This Delicious Indian Flatbread is a Popular Choice in Downtown Ottawa Restaurants
The truly wonderful thing about Indian food, from the streets of New Delhi to restaurants in downtown Ottawa, is that nearly every dish in the vast repertoire of Indian cuisine has not only a history, but a connection to culturally significant events or longstanding traditions. When you eat a dish like rogan josh or mulligatawny, you’re not just tasting ingredients and spices prepared a certain way. You’re tasting something that was refined over generations and influenced by the various cultures—both within and outside of India’s borders—that they have come into contact with. And papadum is no different!
Also called papad, papadum is a crisp flatbread made from legume flour. It can be found throughout India and Pakistan, and the role it plays in a meal changes from region to region, as does its recipe. In many regions of southern India, these thin, chip-like breads are an essential part of larger meals, while in the north, they are often served as appetizers or snacks, with chutneys or curries to dip into.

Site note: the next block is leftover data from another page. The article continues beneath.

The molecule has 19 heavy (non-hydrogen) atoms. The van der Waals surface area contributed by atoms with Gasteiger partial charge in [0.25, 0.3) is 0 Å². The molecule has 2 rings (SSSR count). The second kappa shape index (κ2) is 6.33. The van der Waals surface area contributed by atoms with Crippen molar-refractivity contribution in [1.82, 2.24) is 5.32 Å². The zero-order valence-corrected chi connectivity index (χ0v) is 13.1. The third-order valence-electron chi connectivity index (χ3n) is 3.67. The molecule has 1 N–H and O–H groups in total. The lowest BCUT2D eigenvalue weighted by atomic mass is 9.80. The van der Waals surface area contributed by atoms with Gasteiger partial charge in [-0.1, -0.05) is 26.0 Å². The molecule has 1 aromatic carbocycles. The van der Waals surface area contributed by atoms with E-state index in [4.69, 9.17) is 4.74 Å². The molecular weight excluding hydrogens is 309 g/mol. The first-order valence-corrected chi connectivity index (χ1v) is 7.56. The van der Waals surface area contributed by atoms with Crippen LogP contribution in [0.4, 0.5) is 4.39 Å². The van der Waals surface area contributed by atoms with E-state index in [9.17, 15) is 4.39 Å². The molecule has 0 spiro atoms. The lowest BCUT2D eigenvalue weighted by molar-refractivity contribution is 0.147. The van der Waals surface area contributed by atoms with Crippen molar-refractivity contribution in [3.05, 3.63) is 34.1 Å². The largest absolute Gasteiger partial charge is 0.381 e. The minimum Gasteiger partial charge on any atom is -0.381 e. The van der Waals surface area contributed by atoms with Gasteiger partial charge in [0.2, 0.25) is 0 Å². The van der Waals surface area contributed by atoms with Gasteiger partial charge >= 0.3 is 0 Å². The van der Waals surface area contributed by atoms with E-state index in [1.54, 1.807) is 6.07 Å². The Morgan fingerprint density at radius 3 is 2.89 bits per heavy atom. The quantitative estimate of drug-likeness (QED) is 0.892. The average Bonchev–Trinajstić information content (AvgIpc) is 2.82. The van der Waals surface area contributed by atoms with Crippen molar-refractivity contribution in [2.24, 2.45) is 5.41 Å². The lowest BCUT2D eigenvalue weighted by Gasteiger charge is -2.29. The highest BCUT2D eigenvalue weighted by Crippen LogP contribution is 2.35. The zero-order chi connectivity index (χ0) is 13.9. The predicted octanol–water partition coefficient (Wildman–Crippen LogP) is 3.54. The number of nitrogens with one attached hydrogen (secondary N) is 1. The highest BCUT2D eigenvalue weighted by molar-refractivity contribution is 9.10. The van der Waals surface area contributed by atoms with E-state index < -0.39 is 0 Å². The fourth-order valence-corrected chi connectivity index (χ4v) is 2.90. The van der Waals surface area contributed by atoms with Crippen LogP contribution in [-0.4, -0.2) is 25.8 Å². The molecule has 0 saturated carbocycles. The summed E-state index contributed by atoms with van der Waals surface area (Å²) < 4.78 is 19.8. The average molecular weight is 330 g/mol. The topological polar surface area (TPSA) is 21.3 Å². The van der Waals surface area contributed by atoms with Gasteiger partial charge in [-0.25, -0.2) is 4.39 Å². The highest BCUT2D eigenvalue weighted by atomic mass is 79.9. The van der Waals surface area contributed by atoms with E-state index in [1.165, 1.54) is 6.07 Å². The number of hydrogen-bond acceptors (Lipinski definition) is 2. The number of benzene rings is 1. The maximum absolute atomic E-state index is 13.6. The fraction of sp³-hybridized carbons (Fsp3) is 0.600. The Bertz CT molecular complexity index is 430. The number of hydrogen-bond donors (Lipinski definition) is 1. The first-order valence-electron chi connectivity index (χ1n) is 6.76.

They are most often made with lentil or chickpea flour, and while they can be produced by machine, many are still mass-produced by hand throughout India. The dough is flattened until it is translucent and nearly paper-thin, and then dried in the sun, though they can also be baked, fried, or grilled. Some varieties are made with spices and seasonings like garlic, pepper, chili, or cumin, to produce a more flavourful product. Papads can be found at Indian restaurants in downtown Ottawa and across the world, and are particularly popular in curry houses in the United Kingdom and Australia.
One of the most interesting aspects of this dish, however, is the role that it has played in women’s empowerment movements in India. In fact, Shri Mahila Griha Udyog Lijjat Papad, or simply Lijjat for short, is an Indian worker’s cooperative made up exclusively of women. It was founded in 1959 by seven women from present-day Mumbai with the mission of creating a sustainable livelihood for themselves using the cooking skills they had been taught. Within three months there were 25 women, who produced papads by hand. As word of their products spread, the cooperative grew and expanded. Today, Lijjat employs over 42,000 people across 81 branches, and they still produce papadum the old-fashioned way—by hand. The Lijjat is a truly remarkable initiative that has provided opportunities to generations of women in India, and it all started with this flatbread.
The next time you find yourself in an Indian restaurant in downtown Ottawa, try a papad—you won’t be disappointed!